Abnormalities of the lips:
- Herpes Simplex: Viral in nature, it appears as a small cluster of blisters. It spotaneously resolves in 10-14 days.
- Angular Stomatitis (cheilosis): Fissuring at the corners of the mouth. Common with ill fitting dentures. May become secondarily infected from Candida.
- Mucous Retention Cyst (mucocele): A round partially translucent or bluish nodule on the lower lip.
- Carcinoma of the Lip: Any sore or crusting lesion on the lip which does not heal with in 2 - 3 weeks might be considered suspicious.
- Peutz-Jeghers Syndrome: Pigmented spots on the lip as well as buccal mucosa. associated with intestinal polyps.
- Angioneurotic Edema: A diffuse subcutaneous swelling usually allergic in nature.
Abnormalities of the Buccal Mucosa and Hard Palate:
- Aphthous Ulcer (Canker sore): A small round or oval white ulcer surrounded by a halo of reddened mucosa.
- Fordyce Spots (granules): Small yellowish spots in the buccal mucous of most adults. They are sebaceous glands and are normal.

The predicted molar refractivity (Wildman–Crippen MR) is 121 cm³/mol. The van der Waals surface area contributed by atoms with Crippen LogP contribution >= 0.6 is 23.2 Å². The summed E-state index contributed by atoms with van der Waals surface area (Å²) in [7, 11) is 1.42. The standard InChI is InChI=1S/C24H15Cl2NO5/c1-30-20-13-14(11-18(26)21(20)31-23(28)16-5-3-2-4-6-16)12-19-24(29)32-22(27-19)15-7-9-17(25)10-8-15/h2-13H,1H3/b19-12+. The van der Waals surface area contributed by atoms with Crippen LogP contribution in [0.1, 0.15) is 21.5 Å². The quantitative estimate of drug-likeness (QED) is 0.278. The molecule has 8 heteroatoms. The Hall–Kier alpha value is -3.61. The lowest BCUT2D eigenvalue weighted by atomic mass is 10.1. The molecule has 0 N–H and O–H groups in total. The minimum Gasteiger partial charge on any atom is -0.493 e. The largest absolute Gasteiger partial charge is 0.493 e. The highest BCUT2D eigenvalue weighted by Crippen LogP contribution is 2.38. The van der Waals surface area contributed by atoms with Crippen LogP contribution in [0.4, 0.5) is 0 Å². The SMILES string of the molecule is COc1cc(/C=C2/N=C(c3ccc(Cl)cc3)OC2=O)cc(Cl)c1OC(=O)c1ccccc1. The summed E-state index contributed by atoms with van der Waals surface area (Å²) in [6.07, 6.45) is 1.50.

- Torus Palatinus: Midline bony outgrowth on the hard palate.
- Moniliasis (Candidiasis, thrush): White plaques easily removed involving the entire oral mucosa.
Abnormalities of the Tongue:
- Smooth Tongue: Suggestive of vitamin B-12, Niacin, or iron deficiency.
- Hairy Tongue: Usually yellowish to brown or black. Clinically benign.
- Geographic Tongue: Scattered red areas on the dorsum of the tongue which are denuded.
- Fissured (Scrotal) Tongue: May appear in the tongue with increasing age accumulating food debris. has little significance.
- Varicose Veins of the Tongue: Small purplish or blue-black swellings under the tongue of no significance.
- Carcinoma: Uncommon on the dorsum. More common on the lateral boarders of the tongue and at the base of the tongue. Any ulcer or nodule which fails to heal in two to three weeks must be considered suspicious.
Gerald S. Fine, D.D.S.
Practice limited to oral & maxillofacial surgery